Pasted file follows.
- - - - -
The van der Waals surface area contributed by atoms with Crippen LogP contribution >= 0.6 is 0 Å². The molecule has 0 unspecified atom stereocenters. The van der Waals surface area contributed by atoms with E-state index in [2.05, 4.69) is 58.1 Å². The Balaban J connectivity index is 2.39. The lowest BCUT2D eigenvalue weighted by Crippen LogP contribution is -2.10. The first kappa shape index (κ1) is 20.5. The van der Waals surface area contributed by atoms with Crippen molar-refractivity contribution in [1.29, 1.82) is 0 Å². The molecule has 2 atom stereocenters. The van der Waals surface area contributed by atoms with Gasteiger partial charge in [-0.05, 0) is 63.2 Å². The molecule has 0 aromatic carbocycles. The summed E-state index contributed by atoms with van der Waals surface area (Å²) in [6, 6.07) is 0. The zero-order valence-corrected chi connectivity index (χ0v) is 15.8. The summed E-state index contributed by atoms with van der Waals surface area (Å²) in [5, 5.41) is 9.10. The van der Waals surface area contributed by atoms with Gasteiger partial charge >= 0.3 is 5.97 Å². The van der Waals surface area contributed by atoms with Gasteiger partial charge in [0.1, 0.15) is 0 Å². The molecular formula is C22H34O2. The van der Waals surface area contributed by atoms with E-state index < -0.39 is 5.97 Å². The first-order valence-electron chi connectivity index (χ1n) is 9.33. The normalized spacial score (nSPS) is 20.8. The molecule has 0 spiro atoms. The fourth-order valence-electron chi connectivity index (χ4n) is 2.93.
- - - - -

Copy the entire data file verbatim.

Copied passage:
The van der Waals surface area contributed by atoms with Crippen LogP contribution >= 0.6 is 0 Å². The molecule has 0 unspecified atom stereocenters. The van der Waals surface area contributed by atoms with E-state index in [2.05, 4.69) is 58.1 Å². The Balaban J connectivity index is 2.39. The lowest BCUT2D eigenvalue weighted by Crippen LogP contribution is -2.10. The first kappa shape index (κ1) is 20.5. The van der Waals surface area contributed by atoms with Crippen molar-refractivity contribution in [1.29, 1.82) is 0 Å². The molecule has 2 atom stereocenters. The van der Waals surface area contributed by atoms with Gasteiger partial charge in [-0.05, 0) is 63.2 Å². The molecule has 0 aromatic carbocycles. The summed E-state index contributed by atoms with van der Waals surface area (Å²) in [6, 6.07) is 0. The zero-order valence-corrected chi connectivity index (χ0v) is 15.8. The summed E-state index contributed by atoms with van der Waals surface area (Å²) in [5, 5.41) is 9.10. The van der Waals surface area contributed by atoms with Gasteiger partial charge >= 0.3 is 5.97 Å². The van der Waals surface area contributed by atoms with Gasteiger partial charge in [0.1, 0.15) is 0 Å². The molecular formula is C22H34O2. The van der Waals surface area contributed by atoms with E-state index < -0.39 is 5.97 Å². The first-order valence-electron chi connectivity index (χ1n) is 9.33. The normalized spacial score (nSPS) is 20.8. The molecule has 0 spiro atoms. The fourth-order valence-electron chi connectivity index (χ4n) is 2.93.